Management of ST-Elevation Myocardial Infarction Clinical Practice Guidelines (2019)

Canadian Cardiovascular Society/Canadian Association of Interventional Cardiology

This is a quick summary of the guidelines without analysis or commentary. For more information, go directly to the guidelines by clicking the link in the reference.

February 28, 2019

A focused update on regionalization and reperfusion in the acute management of ST-elevation myocardial infarction (STEMI) was released in February 2019 by the Canadian Cardiovascular Society and the Canadian Association of Interventional Cardiology.[1] The guideline was developed to provide advice regarding the optimal acute management of STEMI patients irrespective of whether they are initially identified in the field, at a non-percutaneous coronary intervention (PCI)-capable center, or at a PCI-capable center. Strong recommendations are summarized below.

Regionalization of STEMI Care

The development and implementation of regional STEMI networks using a hub-and-spoke model to define optimal reperfusion strategies, reduce reperfusion delay, improve reperfusion rates, and apply protocols for comprehensive ongoing STEMI care is recommended.

A time of ≤10 minutes is recommended from a first medical contact (FMC) to STEMI diagnosis (electrocardiography [ECG] acquisition and interpretation).

The development of a STEMI network of care that incorporates the use of prehospital catheterization laboratory activation, single-call patient transfer protocols, and in-field bypass of non-PCI centers to minimize FMC-to-device times for patients who are treated with primary PCI (PPCI) is recommended.

The use of protocols to minimize time to fibrinolysis as well as the development of a formal relationship with a PCI center to enable adjunctive PCI for patients who are treated with fibrinolysis within a STEMI network are recommended.

It is recommended that hospitals and emergency medical services (EMS) within STEMI networks maintain written, updated STEMI management protocols, and audit treatment delays, reperfusion rates, and false activation rates to monitor quality metrics.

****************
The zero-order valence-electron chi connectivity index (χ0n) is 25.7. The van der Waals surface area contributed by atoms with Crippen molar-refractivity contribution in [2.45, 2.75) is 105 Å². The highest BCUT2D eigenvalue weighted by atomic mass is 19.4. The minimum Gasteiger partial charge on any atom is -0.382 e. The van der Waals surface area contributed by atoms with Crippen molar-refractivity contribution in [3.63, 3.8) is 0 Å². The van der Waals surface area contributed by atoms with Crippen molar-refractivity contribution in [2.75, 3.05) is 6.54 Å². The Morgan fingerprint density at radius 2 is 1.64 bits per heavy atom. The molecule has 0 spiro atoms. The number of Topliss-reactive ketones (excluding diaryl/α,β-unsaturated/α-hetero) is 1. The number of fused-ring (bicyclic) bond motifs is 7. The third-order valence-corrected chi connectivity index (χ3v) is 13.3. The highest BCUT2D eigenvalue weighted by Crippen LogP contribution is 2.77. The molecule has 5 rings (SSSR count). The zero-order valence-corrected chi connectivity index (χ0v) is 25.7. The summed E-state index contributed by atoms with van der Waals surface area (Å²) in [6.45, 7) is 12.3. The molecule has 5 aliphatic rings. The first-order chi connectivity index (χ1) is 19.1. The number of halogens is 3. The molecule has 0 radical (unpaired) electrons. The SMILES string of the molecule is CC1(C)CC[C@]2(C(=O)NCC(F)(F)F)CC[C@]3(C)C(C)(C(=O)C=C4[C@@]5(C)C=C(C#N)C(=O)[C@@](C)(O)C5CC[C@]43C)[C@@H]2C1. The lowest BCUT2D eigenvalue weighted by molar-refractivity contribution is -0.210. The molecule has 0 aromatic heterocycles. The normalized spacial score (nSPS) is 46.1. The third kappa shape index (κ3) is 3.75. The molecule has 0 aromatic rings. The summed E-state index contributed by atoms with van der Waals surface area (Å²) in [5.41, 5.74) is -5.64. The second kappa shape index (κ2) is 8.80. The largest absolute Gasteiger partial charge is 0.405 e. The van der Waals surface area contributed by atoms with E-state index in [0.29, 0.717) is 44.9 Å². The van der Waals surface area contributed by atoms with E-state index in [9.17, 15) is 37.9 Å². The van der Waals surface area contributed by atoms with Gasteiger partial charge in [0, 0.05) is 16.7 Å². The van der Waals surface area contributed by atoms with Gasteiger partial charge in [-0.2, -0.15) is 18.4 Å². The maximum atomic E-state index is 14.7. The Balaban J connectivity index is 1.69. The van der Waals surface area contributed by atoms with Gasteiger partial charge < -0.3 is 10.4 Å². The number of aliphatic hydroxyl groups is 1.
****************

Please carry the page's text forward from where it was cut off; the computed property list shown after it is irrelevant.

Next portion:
Management of STEMI Patients Diagnosed in the Prehospital Setting

It is recommended that EMS personnel obtain an ECG in the field to identify STEMI and alert STEMI care teams of a patient's imminent arrival.

If primary PCI is used as a default reperfusion strategy for suspected STEMI patients in the field, it is recommended that patients bypass non-PCI-capable centers and instead be transported to the nearest PPCI center with the goal of achieving a maximum FMC-to-device time of ≤120 minutes (ideal FMC-to-device time ≤90 minutes in urban settings). Consider fibrinolytic therapy if this timeline cannot be achieved.

Management of STEMI Patients Diagnosed in Non-PCI-Capable Centers

For patients with STEMI identified at a non-PCI-capable center, if primary PCI is used as the default reperfusion strategy, it is recommended that STEMI networks target a total FMC-to-device time (including interfacility transfer) of ≤120 minutes. Consider fibrinolytic therapy if this timeline cannot be achieved.

If primary PCI is used as a default reperfusion strategy, target a door-in–door-out time at the transferring hospital of ≤30 minutes.

If fibrinolysis is used as a default reperfusion strategy, it is recommended that STEMI networks target a total FMC-to-needle time of ≤30 minutes.

Routine rapid transfer to PCI centers after fibrinolysis, immediate PCI for patients with failed reperfusion, and routine angiography with or without PCI within 24 hours after successful fibrinolysis are recommended.

When access to cardiac catheterization is available within 120 minutes of FMC, it is not recommended that a strategy of pharmacologic facilitation be used with full-dose fibrinolysis or a combination of fibrinolysis and glycoprotein inhibitor (GPI) or GPI.

Management of STEMI Patients at PCI-Capable Centers

For patients with STEMI identified at a primary PCI center, it is recommended that STEMI networks target a FMC-to-device time of ≤90 minutes.

In STEMI patients with cardiogenic shock (CS) and multivessel disease, nonculprit lesion PCI is not recommended during the initial primary PCI procedure.

Routine upfront thrombectomy is not recommended in patients with STEMI who undergo primary PCI.

Transradial access (TRA) is recommended over transfemoral access (TFA) as the preferred access site in STEMI patients undergoing PCI when it can be performed by an experienced radial operator.

The use of unfractionated heparin (UFH) is recommended for procedural anticoagulation in patients with STEMI undergoing primary PCI.

The use of bivalirudin is preferred over UFH or low molecular-weight heparin (LMWH) for procedural anticoagulation in patients with STEMI undergoing primary PCI who have a history of heparin-induced thrombocytopenia or a very high risk of bleeding.

Fondaparinux is not recommended for procedural anticoagulation in patients with STEMI undergoing primary PCI.

It is not recommended that intravenous (IV) or intracoronary (IC) GPI be routinely used for primary PCI.

For more information, please go to Myocardial Infarction.

For more Clinical Practice Guidelines, please go to Guidelines.

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